Nearly 1 in 5 U.S. adults have fallen victim to at least one internet scam
At least, that's according to a survey conducted by Harris interactive and sponsored by Microsoft. The survey was conducted online within the United States by Harris Interactive on behalf of Microsoft Corporation between May 22 and May 24, 2007 amongst 2,482 adults aged 18 and over. Figures for region, age within gender, education, household income and race/ethnicity were weighted where necessary to bring them into line with their actual proportions in the population. The data were also weighted to be representative of the online population of U.S. adults on the basis of Internet usage (hours per week) and connection type.
81 percent of the victims surveyed admitted that they did something that led to the crime, such as opening an e-mail that appeared to be from a legitimate person or company.
The survey reports that:
"We found that online men claim to be more informed of online fraud; 47 percent of men said they are very knowledgeable or knowledgeable of online scams, compared with only 36 percent of women. However, despite claiming to be more knowledgeable, men are more likely than women to be victims of online crime. The survey found that 69 percent of women claimed they have never been a victim of an Internet scam, compared with just 63 percent of men. Despite these differences in self-assessment and experiences, both men and women are much more concerned now about the risks of using the Internet than they were one year ago (71 percent). However, women are more likely than men to be more concerned (78 percent women vs. 63 percent men)."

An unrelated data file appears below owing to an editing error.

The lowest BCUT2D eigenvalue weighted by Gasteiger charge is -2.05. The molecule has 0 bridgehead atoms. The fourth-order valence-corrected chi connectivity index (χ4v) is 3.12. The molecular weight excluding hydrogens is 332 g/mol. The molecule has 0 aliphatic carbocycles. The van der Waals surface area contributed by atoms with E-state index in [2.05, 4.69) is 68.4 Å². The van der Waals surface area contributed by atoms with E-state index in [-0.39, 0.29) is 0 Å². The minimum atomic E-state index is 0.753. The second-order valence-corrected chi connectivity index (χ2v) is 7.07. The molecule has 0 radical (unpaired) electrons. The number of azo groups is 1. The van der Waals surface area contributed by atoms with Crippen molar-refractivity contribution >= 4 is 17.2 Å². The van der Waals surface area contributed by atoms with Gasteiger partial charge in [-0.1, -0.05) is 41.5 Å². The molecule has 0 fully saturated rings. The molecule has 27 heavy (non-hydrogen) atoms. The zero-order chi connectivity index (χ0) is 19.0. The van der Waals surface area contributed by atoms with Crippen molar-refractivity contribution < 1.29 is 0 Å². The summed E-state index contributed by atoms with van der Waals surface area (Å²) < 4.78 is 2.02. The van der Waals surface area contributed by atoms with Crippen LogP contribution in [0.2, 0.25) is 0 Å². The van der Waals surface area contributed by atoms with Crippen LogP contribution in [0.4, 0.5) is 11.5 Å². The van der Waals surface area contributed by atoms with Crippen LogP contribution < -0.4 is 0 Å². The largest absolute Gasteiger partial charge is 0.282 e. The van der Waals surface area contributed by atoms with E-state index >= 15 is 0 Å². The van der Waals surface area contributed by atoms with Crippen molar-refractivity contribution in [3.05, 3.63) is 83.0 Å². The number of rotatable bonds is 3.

It is noted that the Anti-Phishing Working Group, of which Microsoft is a member, found that the number of unique phishing sites detected increased 166 percent between March 2007 and April 2007.